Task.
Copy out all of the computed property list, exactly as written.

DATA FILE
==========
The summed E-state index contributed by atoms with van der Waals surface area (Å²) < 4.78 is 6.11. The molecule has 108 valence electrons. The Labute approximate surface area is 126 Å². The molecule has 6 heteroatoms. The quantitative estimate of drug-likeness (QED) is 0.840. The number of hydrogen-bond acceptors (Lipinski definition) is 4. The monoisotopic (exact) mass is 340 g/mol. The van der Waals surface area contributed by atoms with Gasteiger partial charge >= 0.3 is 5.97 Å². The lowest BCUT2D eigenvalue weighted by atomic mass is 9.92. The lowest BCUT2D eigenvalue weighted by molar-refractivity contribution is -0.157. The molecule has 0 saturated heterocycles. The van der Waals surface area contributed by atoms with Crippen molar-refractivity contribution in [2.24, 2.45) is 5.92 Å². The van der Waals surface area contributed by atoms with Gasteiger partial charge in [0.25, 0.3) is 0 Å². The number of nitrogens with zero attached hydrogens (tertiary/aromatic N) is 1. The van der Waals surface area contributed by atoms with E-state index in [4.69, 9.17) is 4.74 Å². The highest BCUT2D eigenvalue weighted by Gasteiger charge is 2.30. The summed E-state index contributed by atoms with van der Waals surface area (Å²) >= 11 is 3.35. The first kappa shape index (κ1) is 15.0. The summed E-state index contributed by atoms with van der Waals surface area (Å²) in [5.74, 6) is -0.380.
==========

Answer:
The summed E-state index contributed by atoms with van der Waals surface area (Å²) < 4.78 is 6.11. The molecule has 108 valence electrons. The Labute approximate surface area is 126 Å². The molecule has 6 heteroatoms. The quantitative estimate of drug-likeness (QED) is 0.840. The number of hydrogen-bond acceptors (Lipinski definition) is 4. The monoisotopic (exact) mass is 340 g/mol. The van der Waals surface area contributed by atoms with Gasteiger partial charge >= 0.3 is 5.97 Å². The lowest BCUT2D eigenvalue weighted by atomic mass is 9.92. The lowest BCUT2D eigenvalue weighted by molar-refractivity contribution is -0.157. The molecule has 0 saturated heterocycles. The van der Waals surface area contributed by atoms with Crippen molar-refractivity contribution in [2.24, 2.45) is 5.92 Å². The van der Waals surface area contributed by atoms with Gasteiger partial charge in [0.25, 0.3) is 0 Å². The number of nitrogens with zero attached hydrogens (tertiary/aromatic N) is 1. The van der Waals surface area contributed by atoms with E-state index in [4.69, 9.17) is 4.74 Å². The highest BCUT2D eigenvalue weighted by Gasteiger charge is 2.30. The summed E-state index contributed by atoms with van der Waals surface area (Å²) >= 11 is 3.35. The first kappa shape index (κ1) is 15.0. The summed E-state index contributed by atoms with van der Waals surface area (Å²) in [5.74, 6) is -0.380.